Smithsonian National Museum of Natural History

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Department ofBotany

Anigozanthos viridis, photo by R.A. Howard
The United States National Herbarium dates back almost to the foundation of the Smithsonian Institution in 1846. Collections of plants resulting from various early government expeditions were first deposited in the National Institute, named originally in 1840 as the National Institution for the Promotion of Science. Later these plants were turned over to the newly founded Smithsonian. Of particular interest among these were the large collections of the U.S. South Pacific Exploring Expedition, under the command of Lt. Charles Wilkes, U.S.N., which formed the real basis for a national herbarium. The earliest expeditions sponsored in part by the Smithsonian itself included the explorations of Charles Wright in Texas and New Mexico in 1848. The early Smithsonian plant collections, together with those gathered during government-sponsored expeditions to the new West, were turned over to Asa Gray, a Regent of the Smithsonian Institution and Professor of Botany at Harvard University, and John Torrey, Professor of Botany at Columbia College. The assembled botanical collections were in the actual custody of Torrey and were kept at Columbia College in New York City.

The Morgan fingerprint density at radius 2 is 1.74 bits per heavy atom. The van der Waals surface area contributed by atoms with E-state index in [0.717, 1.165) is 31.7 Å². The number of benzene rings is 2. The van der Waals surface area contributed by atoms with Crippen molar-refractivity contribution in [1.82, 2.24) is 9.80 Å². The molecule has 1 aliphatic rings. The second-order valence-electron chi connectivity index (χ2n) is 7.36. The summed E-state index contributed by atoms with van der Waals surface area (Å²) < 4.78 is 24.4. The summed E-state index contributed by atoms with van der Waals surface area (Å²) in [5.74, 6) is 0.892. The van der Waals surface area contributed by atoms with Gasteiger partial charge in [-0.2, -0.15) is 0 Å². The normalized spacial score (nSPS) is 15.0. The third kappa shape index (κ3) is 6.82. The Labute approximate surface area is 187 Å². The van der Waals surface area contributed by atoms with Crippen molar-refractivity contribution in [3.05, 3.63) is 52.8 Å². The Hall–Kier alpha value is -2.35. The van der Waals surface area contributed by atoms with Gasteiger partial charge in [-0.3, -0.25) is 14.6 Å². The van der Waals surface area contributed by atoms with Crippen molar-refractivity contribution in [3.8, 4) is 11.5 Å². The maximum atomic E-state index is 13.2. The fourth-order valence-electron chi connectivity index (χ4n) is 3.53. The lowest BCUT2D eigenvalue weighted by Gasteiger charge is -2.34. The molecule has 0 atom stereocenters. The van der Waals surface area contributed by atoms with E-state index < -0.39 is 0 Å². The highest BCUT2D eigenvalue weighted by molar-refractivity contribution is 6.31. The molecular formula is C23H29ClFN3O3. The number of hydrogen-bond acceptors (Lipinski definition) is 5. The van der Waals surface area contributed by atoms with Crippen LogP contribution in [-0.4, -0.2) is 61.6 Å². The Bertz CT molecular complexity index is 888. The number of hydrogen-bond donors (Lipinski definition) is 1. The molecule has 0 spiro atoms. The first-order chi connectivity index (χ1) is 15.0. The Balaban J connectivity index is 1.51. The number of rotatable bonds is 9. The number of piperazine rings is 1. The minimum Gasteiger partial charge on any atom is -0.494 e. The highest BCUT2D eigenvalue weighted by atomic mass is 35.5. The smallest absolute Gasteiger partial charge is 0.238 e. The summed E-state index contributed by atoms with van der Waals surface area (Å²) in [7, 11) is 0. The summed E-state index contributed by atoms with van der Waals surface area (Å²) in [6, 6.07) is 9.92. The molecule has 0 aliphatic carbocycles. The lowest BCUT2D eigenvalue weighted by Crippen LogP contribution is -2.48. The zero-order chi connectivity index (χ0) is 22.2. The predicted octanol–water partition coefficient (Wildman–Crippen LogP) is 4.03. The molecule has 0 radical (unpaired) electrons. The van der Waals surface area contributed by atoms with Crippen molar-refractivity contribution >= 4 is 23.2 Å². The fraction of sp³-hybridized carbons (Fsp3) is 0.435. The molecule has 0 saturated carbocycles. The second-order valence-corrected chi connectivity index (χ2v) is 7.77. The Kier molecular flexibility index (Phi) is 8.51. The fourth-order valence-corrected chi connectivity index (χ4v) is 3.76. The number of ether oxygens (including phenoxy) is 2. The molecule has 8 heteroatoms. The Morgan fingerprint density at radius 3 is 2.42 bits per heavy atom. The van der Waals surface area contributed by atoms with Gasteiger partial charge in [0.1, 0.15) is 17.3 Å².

The Smithsonian assisted with all the U.S. Government exploring expeditions, among others those of Emory, Whipple, King, Gunnison, Pole, Stevens, Hayden, and Powell. Especially noteworthy were the botanical collections of Charles Wright undertaken in conjunction with the U.S. North Pacific Exploring Expedition under the command of Ringgold and Rodgers which provided plant specimens from the Bering Straits, Japan, China, Hong Kong, and elsewhere [Some of these explorations are described in S. F. Baird. 1855. Report on American explorations in the years 1853 and 1854. Appendix to the (Ninth Annual) Report of the Regents of the Smithsonian Institution. Beverly Tucker, Senate Printer. Washington, D.C.]. A great many botanical papers resulting from these expeditions were published in the reports of the U.S. Railroads Surveys. The Smithsonian Institution itself published several important monographs dealing with plants from these explorations, namely, Asa Gray's "Plantae Wrightianae Texano-neo-mexicanae" (1853 - 1854), John Torrey's "Plantae Fremontianae" (1854), and especially Professor William Henry Harvey's "Nereis Boreali-Americana", the first general account of our marine algae and still fundamental reference work.

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